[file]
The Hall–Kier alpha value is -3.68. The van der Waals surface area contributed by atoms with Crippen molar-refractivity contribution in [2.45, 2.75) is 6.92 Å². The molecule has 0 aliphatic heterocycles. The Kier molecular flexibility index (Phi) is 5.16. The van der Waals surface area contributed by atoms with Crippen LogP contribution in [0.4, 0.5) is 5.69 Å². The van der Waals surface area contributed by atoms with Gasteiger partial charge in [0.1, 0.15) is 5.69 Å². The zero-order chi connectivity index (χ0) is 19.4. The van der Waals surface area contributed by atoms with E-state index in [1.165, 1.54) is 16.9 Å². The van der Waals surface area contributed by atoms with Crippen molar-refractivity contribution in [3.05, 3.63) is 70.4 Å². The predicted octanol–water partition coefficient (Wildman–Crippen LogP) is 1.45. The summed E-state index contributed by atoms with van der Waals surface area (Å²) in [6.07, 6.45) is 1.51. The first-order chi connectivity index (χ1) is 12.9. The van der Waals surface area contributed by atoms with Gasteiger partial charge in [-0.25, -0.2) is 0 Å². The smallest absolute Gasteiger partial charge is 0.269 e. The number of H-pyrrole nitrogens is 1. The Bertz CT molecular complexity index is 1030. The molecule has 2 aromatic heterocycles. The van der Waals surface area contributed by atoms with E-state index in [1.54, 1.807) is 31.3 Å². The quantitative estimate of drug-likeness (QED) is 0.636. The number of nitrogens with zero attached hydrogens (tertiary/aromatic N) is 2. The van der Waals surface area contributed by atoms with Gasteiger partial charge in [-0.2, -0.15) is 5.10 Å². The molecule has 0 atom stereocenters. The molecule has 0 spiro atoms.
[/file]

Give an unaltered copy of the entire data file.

The Hall–Kier alpha value is -3.68. The van der Waals surface area contributed by atoms with Crippen molar-refractivity contribution in [2.45, 2.75) is 6.92 Å². The molecule has 0 aliphatic heterocycles. The Kier molecular flexibility index (Phi) is 5.16. The van der Waals surface area contributed by atoms with Crippen LogP contribution in [0.4, 0.5) is 5.69 Å². The van der Waals surface area contributed by atoms with Gasteiger partial charge in [0.1, 0.15) is 5.69 Å². The zero-order chi connectivity index (χ0) is 19.4. The van der Waals surface area contributed by atoms with E-state index in [1.165, 1.54) is 16.9 Å². The van der Waals surface area contributed by atoms with Crippen molar-refractivity contribution in [3.05, 3.63) is 70.4 Å². The predicted octanol–water partition coefficient (Wildman–Crippen LogP) is 1.45. The summed E-state index contributed by atoms with van der Waals surface area (Å²) in [6.07, 6.45) is 1.51. The first-order chi connectivity index (χ1) is 12.9. The van der Waals surface area contributed by atoms with Gasteiger partial charge in [-0.25, -0.2) is 0 Å². The smallest absolute Gasteiger partial charge is 0.269 e. The number of H-pyrrole nitrogens is 1. The Bertz CT molecular complexity index is 1030. The molecule has 2 aromatic heterocycles. The van der Waals surface area contributed by atoms with E-state index in [1.54, 1.807) is 31.3 Å². The quantitative estimate of drug-likeness (QED) is 0.636. The number of nitrogens with zero attached hydrogens (tertiary/aromatic N) is 2. The van der Waals surface area contributed by atoms with Gasteiger partial charge in [-0.2, -0.15) is 5.10 Å². The molecule has 0 atom stereocenters. The molecule has 0 spiro atoms.